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Re: Overhauling GUCS

From: Andreas Pflug <pgadmin(at)pse-consulting(dot)de>
To: Aidan Van Dyk <aidan(at)highrise(dot)ca>
Cc: "Decibel!" <decibel(at)decibel(dot)org>, Tom Lane <tgl(at)sss(dot)pgh(dot)pa(dot)us>, Greg Smith <gsmith(at)gregsmith(dot)com>, Peter Eisentraut <peter_e(at)gmx(dot)net>, pgsql-hackers(at)postgresql(dot)org, Josh Berkus <josh(at)agliodbs(dot)com>
Subject: Re: Overhauling GUCS
Date: 2008-06-04 15:10:37
Message-ID: 4846B06D.8030101@pse-consulting.de (view raw or flat)
Thread:
Lists: pgsql-hackers
Aidan Van Dyk wrote:
> * Andreas Pflug <pgadmin(at)pse-consulting(dot)de> [080604 10:20]:
>
>   
>> Hiding the storage of config parameters opaquely behind an API is 
>> something I've been hating for a long time on win32.
>>     
>
> ;-)
>
>   
>> When reading this thread, I'm wondering if anybody ever saw a config 
>> file for a complex software product that was easily editable and 
>> understandable. I don't know one. If there was one, it'd be nice to know 
>> it so we can learn from it.
>>     
>
> PostreSQL, Apache, X.org
>
> They are all easily editable, and "understandable", in the sense that I
> understand that I'm supposed to edit the line, changing the value
> (following the comments list of accepted values)
>
> They are "less understandable" if you mean that I know the implications
> of any change I make.  But guess what, having those values inputed
> through some other mechanism (like a GUI config file editor, a SQL statement,
> or a nice pgadmin-SQL-hiding-interface isn't going to change that part
> of "understandable".  That part of understandable only comes through
> good documentation and reference material, which is universally
> applicable to any config method.
>   

Right. On the editing side, a column "link" in pg_settings that can be 
used to construct an URL to postgresql.org/docs/xxx#yyy could help 
creating editors that support the user. Whatever a text config file will 
look like, you need to know exactly which parameter to use and where to 
locate it; even structuring parameters won't help too much for the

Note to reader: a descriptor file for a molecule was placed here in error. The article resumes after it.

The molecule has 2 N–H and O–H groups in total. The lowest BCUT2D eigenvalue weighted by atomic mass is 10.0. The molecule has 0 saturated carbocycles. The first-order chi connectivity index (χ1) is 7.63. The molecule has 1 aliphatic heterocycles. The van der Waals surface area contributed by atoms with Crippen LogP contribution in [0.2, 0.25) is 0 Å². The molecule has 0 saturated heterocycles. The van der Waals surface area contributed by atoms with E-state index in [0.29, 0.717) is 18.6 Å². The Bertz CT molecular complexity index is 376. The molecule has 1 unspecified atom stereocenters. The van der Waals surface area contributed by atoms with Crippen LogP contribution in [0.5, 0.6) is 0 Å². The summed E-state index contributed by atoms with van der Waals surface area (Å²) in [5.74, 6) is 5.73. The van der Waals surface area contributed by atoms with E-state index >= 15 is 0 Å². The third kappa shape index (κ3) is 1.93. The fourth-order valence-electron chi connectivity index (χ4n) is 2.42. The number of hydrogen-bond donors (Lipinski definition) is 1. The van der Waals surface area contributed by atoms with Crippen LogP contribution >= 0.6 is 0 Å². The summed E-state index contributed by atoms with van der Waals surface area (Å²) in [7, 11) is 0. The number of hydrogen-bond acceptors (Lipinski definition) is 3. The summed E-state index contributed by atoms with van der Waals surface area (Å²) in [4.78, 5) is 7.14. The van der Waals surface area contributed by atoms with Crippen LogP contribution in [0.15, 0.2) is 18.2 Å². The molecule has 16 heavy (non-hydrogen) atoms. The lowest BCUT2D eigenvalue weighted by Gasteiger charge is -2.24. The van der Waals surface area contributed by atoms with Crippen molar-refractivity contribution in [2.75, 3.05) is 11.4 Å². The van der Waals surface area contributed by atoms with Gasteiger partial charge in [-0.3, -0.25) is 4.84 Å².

typical starter task "I installed pgsql, what to do next".
>   
>> IMHO the best compromise in machine and human readability is an XML 
>> format. It's easily decorateable with comments, easily interpreted and a 
>> pg_settings view could enhance it with even more comments, so an editor 
>> using pgsql functions (to read and write postresql.conf.xml) could be 
>> enabled to supply comprehensive help.
>>     
>
> Well, In my past, I've generally not got around to installing and using
> software that reqired me to edit some jumble of XML.  Ya, maybe I'm
> lucky.  And since I've got a lot invested in PG, I'ld be forced to of PG
> moved to an XML config, but I'ld be forced to kicking and screaming...
>
> I just *know* that I'ld reload/restart postmaster some time, and the
> config file wouldn't be quite correct, and I'ld search for 10 minutes
> trying to find the extra (or lack) ", or missing closing /...  But maybe
> most people are better at parsing XML than me.  And that also may be
> because I've actively avoided it for so long ;-)
>   
Well I'm an XML evangelist either. But the usual "commenting out a 
parameter will reset it to default on reload, no?" caveat isn't funny 
either, or duplicate parameter settings scattered throughout your file.
This may be avoided by *preferably* editing the parameters through pgsql 
itself; the current postgresql.conf file format isn't too machine write 
friendly (as I know since I wrote the pgadmin config file editor). But 
having a config file that can't be used with simple editors at all is a 
nightmare.

Regards,
Andreas


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